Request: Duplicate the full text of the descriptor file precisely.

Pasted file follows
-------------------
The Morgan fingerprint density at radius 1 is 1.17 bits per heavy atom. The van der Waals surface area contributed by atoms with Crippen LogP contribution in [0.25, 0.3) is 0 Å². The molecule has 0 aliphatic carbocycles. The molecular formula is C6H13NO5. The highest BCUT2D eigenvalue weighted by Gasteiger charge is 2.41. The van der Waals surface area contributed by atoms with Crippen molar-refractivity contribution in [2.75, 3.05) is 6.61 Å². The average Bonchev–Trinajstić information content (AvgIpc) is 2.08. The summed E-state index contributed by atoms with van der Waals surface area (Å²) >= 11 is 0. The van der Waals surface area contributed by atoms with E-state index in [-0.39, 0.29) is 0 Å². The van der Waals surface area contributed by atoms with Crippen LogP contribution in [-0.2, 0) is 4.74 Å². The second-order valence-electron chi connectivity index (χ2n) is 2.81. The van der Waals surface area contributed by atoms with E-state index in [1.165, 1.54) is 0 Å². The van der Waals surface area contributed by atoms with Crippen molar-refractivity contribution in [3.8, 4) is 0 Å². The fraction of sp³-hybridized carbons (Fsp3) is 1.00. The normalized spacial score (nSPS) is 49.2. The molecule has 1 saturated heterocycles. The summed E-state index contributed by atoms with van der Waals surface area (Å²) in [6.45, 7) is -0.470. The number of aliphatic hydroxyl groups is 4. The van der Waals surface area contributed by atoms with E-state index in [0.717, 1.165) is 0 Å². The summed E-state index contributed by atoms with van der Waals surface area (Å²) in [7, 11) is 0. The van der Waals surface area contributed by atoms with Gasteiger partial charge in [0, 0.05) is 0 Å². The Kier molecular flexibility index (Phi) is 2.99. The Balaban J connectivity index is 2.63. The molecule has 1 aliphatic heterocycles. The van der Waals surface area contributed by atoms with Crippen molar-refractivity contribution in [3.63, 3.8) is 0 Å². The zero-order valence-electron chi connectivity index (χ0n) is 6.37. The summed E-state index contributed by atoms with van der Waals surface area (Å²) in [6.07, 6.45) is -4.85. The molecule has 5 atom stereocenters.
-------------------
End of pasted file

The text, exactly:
The Morgan fingerprint density at radius 1 is 1.17 bits per heavy atom. The van der Waals surface area contributed by atoms with Crippen LogP contribution in [0.25, 0.3) is 0 Å². The molecule has 0 aliphatic carbocycles. The molecular formula is C6H13NO5. The highest BCUT2D eigenvalue weighted by Gasteiger charge is 2.41. The van der Waals surface area contributed by atoms with Crippen molar-refractivity contribution in [2.75, 3.05) is 6.61 Å². The average Bonchev–Trinajstić information content (AvgIpc) is 2.08. The summed E-state index contributed by atoms with van der Waals surface area (Å²) >= 11 is 0. The van der Waals surface area contributed by atoms with E-state index in [-0.39, 0.29) is 0 Å². The van der Waals surface area contributed by atoms with Crippen LogP contribution in [-0.2, 0) is 4.74 Å². The second-order valence-electron chi connectivity index (χ2n) is 2.81. The van der Waals surface area contributed by atoms with E-state index in [1.165, 1.54) is 0 Å². The van der Waals surface area contributed by atoms with Crippen molar-refractivity contribution in [3.8, 4) is 0 Å². The fraction of sp³-hybridized carbons (Fsp3) is 1.00. The normalized spacial score (nSPS) is 49.2. The molecule has 1 saturated heterocycles. The summed E-state index contributed by atoms with van der Waals surface area (Å²) in [6.45, 7) is -0.470. The number of aliphatic hydroxyl groups is 4. The van der Waals surface area contributed by atoms with E-state index in [0.717, 1.165) is 0 Å². The summed E-state index contributed by atoms with van der Waals surface area (Å²) in [7, 11) is 0. The van der Waals surface area contributed by atoms with Gasteiger partial charge in [0, 0.05) is 0 Å². The Kier molecular flexibility index (Phi) is 2.99. The Balaban J connectivity index is 2.63. The molecule has 1 aliphatic heterocycles. The van der Waals surface area contributed by atoms with Crippen molar-refractivity contribution in [3.63, 3.8) is 0 Å². The zero-order valence-electron chi connectivity index (χ0n) is 6.37. The summed E-state index contributed by atoms with van der Waals surface area (Å²) in [6.07, 6.45) is -4.85. The molecule has 5 atom stereocenters.